Creative Director at Vintage Books, Suzanne Dean has designed, created artwork for, and art directed some of the most iconic book jackets in recent years, including Bluets (Maggie Nelson) and The Sense of an Ending (Julian Barnes), as well as books by Donna Tartt, Don DeLillo, and Ian McEwan.
Henry Martin: What is inspiration? How do you find it?
Suzanne Dean: My inspiration comes from the texts I work on, and so I always have a reason for what I create; a response to the text.
As I read a manuscript I make notes on passages that capture my imagination. My work is an emotive response to the text. I look to capture the essence of a novel. Having read the text, I make a mood board of images and words. This is pinned up on a wall, nearby where I work.
Next I experiment. Play is so important for image making. This is where the unusual can occur and boundaries can be broken.
Inspiration can be evasive and sometimes I need to push and pull visual elements around before a solution reveals itself. I can get absorbed in my subject matter; relentlessly pursuing the moment when I feel the image is just right.
Other times inspiration can seem to appear in a flash. On these occasions the idea seems to be an absolute solution.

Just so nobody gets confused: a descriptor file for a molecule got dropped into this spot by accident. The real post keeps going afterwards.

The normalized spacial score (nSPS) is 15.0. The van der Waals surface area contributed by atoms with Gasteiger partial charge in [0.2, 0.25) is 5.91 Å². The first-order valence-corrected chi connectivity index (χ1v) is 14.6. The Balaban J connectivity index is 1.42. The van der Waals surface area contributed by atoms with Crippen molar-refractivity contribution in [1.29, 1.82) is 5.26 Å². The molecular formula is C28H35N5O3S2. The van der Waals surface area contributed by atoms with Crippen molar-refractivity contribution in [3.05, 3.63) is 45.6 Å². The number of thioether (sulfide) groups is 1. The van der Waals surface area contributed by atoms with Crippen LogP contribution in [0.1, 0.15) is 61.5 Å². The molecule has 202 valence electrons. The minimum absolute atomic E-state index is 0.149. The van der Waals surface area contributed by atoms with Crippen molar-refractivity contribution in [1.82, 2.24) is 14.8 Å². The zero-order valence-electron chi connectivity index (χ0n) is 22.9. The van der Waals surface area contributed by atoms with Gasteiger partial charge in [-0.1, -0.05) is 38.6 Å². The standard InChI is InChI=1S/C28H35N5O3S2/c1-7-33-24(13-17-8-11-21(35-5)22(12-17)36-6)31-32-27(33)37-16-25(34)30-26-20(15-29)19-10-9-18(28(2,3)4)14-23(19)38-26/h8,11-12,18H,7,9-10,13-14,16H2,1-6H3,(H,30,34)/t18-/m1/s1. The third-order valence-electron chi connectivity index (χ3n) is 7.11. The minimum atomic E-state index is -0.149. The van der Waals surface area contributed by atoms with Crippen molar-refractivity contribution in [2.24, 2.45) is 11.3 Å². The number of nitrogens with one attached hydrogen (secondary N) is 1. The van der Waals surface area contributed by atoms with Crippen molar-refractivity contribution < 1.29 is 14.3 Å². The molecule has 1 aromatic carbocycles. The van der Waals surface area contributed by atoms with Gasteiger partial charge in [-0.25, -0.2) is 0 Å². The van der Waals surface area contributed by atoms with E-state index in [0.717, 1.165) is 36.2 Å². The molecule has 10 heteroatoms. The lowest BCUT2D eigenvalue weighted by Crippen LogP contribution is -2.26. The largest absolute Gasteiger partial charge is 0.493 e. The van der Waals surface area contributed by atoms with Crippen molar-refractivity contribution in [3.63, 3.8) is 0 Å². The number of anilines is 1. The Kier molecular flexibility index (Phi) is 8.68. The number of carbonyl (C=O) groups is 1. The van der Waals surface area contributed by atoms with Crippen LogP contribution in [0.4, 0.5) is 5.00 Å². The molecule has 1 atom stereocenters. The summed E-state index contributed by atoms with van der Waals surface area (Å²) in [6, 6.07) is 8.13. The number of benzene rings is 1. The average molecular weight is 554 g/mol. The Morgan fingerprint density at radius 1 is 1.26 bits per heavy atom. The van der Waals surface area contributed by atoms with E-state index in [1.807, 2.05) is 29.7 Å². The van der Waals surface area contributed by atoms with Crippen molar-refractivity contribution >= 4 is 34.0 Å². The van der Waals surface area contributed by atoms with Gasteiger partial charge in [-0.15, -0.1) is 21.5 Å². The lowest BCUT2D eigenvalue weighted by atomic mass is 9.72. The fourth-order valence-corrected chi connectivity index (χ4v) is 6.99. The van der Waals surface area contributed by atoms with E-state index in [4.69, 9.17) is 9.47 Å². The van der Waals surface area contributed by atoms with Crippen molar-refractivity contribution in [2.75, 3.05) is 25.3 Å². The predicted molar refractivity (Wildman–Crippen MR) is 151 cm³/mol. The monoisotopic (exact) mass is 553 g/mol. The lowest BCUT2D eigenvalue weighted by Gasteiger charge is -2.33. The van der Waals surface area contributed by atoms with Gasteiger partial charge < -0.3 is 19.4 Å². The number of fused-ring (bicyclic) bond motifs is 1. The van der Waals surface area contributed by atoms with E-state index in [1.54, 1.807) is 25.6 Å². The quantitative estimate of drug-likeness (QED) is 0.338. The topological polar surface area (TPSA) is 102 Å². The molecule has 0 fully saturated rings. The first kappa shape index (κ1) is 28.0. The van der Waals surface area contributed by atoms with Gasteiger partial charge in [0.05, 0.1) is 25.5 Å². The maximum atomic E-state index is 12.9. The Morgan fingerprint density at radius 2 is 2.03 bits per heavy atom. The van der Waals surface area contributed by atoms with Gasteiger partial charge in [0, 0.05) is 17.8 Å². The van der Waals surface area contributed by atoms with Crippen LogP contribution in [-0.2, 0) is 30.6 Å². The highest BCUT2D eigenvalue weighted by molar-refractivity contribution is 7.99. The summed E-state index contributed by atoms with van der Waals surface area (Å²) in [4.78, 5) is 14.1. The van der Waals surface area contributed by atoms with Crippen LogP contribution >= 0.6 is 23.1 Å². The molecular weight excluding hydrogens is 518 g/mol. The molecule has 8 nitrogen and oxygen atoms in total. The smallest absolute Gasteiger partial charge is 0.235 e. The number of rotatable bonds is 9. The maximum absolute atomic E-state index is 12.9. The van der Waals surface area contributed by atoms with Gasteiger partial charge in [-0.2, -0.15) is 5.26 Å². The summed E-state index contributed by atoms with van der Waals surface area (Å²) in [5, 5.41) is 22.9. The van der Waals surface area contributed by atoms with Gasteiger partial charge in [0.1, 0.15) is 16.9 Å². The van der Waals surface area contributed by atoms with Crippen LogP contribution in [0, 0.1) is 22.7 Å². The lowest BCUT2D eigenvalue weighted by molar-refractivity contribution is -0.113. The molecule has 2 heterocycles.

Henry Martin: If you could meet one other artist who would it be (living or dead)?
Suzanne Dean: I would like to meet Frida Kahlo. To sit in her garden with her and ask about her passions, work, life and beliefs. I visited the Frida Kahlo Museum in Mexico City, where Kahlo was born and grew up. It’s a stunning building whose cobalt walls gave it the nickname of the Blue House. I am drawn to Kahlo’s use of colour and her series of self-portraits. I would like to ask how she managed her pain while working. Frida Kahlo had a fascinating life. An unconventional and free-spirited artist, I would like to discuss her views on modern art today. How Mexico views her and her work. And I would of course like to ask her about her relationships with Trotsky and Rivera.
Title: Bluets. Date: January, 2017. Format/Materials: ink on paper. Dimensions: 480 mm x 204mm. Picture Credit: Suzanne Dean.